Journal of Medical Disorders

Journal of Medical Disorders

ISSN 2053-3659
Original Research

Haemoglobin electrophoretic pattern among resident in Sokoto, Nigeria

Yakubu Abdulrahaman1, Zama I Isaac1, Osaro Erhabor1*, BM Sanusi1, Frank P Udomah1, AC Ezimah1, Yeldu Mainasara1, Abdulahi Wase1, Emmanuel K Uko2, Teddy C Adias3, IP Iwueke4, Dorcas Ikhuenbor5, Festus Aghedo5, Osazuwa Igbineweka6 and Isah A Balarabe7

*Correspondence: Osaro Erhabor n_osaro@yahoo.com

1. Faculty of Medical Laboratory Science Usmanu Danfodio University Sokoto, Nigeria.


Author Affiliations

2. Department of Haematology University of Calabar, Nigeria.
3. College of Health Technology Bayelsa State, Nigeria.
4. Pathology Department, Federal Neuro Psychiatric Hospital Kware, Sokoto, Nigeria.
5. Department of Haematology and Transfusion Medicine Usmanu Danfodio University Teaching Hospital Sokoto, Nigeria.
6. OneBrigade Medical Centre Sokoto, Nigeria.
7. Usmanu Danfodio University Sokoto, Nigeria.

Abstract

Background: Haemoglobinopathies are inherited disorders of haemoglobin synthesis that are responsible for significant morbidity and mortality all over the world. Communities in Africa constitute a major part of the population that is vulnerable to many erythrocytic hereditary and haematological disorders. The aim of this study was to find the prevalence/spectrum of haemoglobin variants among 400 subjects of African descent resident in Sokoto, North Western Nigeria.

Methods: Standard alkaline cellulose acetate electrophoretic technique using the Shandon electrophoretic tank with tris-ethylene diamine tetracetic acid (EDTA) borate buffer was employed for the determination of abnormal haemoglobin variants.

Results: Four hundred subjects of African descent with mean age of 38.4±12.8 years comprising 121 males (30.25%) and 279 (69.75%) females with a mean age 38.4±2.8 years constituted the subjects for this prospective case study. The prevalence based on age groups indicated that the prevalence of HbAA was highest in the 11-20 years age group while HbAS, HbAC, HbSC and HbSS (35%, 8.5%, 2.25%, 0.75%, and 4.25%) prevalence was highest among subjects<10 years old. The percentage distribution of different forms of haemoglobin (Hb) among the subjects was; Hb AA 280(70%); HbAS 93(23.25%); HbAC 5(1.25%); HbSC 3(0.75%) and HbSS 19(4.75%). Among the male subjects, 93(67.9%) were HbAA, 18(14.9%) were HbAS; 1(0.83%) were HbAC; 1(0.83%) were HbSC and 8(6.61%) were HbSS. Among the 279 female subjects, 187(67.02%) were HbAA, 75(28.88%) were HbAS; 4(1.43%) were HbAC; 2(0.72%) were HbSC and 11(3.94%) were HbSS. We observed that all subjects with haemoglobin SS and SC were less than 20 years of age.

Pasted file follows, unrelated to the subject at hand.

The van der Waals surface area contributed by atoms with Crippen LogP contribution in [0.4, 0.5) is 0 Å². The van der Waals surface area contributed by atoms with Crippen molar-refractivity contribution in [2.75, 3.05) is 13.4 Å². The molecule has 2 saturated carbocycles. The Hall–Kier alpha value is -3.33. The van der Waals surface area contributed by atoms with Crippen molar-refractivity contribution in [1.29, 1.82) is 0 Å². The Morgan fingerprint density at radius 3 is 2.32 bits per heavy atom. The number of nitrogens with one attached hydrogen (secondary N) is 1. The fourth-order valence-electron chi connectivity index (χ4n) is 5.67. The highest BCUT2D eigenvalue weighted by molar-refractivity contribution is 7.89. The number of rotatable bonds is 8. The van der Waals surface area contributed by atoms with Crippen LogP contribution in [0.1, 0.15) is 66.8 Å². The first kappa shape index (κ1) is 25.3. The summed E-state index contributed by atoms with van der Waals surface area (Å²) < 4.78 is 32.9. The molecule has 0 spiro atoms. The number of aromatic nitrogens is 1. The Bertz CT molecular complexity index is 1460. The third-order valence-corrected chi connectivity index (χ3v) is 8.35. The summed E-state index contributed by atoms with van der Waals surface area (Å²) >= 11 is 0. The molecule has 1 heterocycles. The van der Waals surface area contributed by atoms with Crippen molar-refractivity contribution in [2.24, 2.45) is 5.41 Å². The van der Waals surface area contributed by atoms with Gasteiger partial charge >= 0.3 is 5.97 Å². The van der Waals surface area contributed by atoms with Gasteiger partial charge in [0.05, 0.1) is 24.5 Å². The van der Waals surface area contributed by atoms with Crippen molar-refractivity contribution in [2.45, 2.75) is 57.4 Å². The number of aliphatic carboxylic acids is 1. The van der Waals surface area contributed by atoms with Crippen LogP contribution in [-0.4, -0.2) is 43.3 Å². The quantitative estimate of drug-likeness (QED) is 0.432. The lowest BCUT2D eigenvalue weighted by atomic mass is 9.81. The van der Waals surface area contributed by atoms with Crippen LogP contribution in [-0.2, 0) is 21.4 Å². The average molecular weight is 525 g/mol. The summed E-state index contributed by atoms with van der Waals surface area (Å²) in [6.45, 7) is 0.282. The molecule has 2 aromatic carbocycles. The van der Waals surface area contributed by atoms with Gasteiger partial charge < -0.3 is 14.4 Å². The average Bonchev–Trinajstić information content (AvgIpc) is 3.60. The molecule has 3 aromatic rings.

Conclusion: This research indicates a high prevalence of haemoglobin variants in the study population. We recommend that carrier screening and mutation identification be implemented as a preventative measure. There is need for the formulation of genetic counseling policies to provide evidenced- based information to enable prospective couples make informed decisions aimed at reducing the incidence of haemoglobinopathies in Sokoto in particular and Nigeria in general.

Keywords: Haemoglobin electrophoretic pattern, haemoglobinopathies, Sokoto, Nigeria

ISSN 2053-3659
Volume 1
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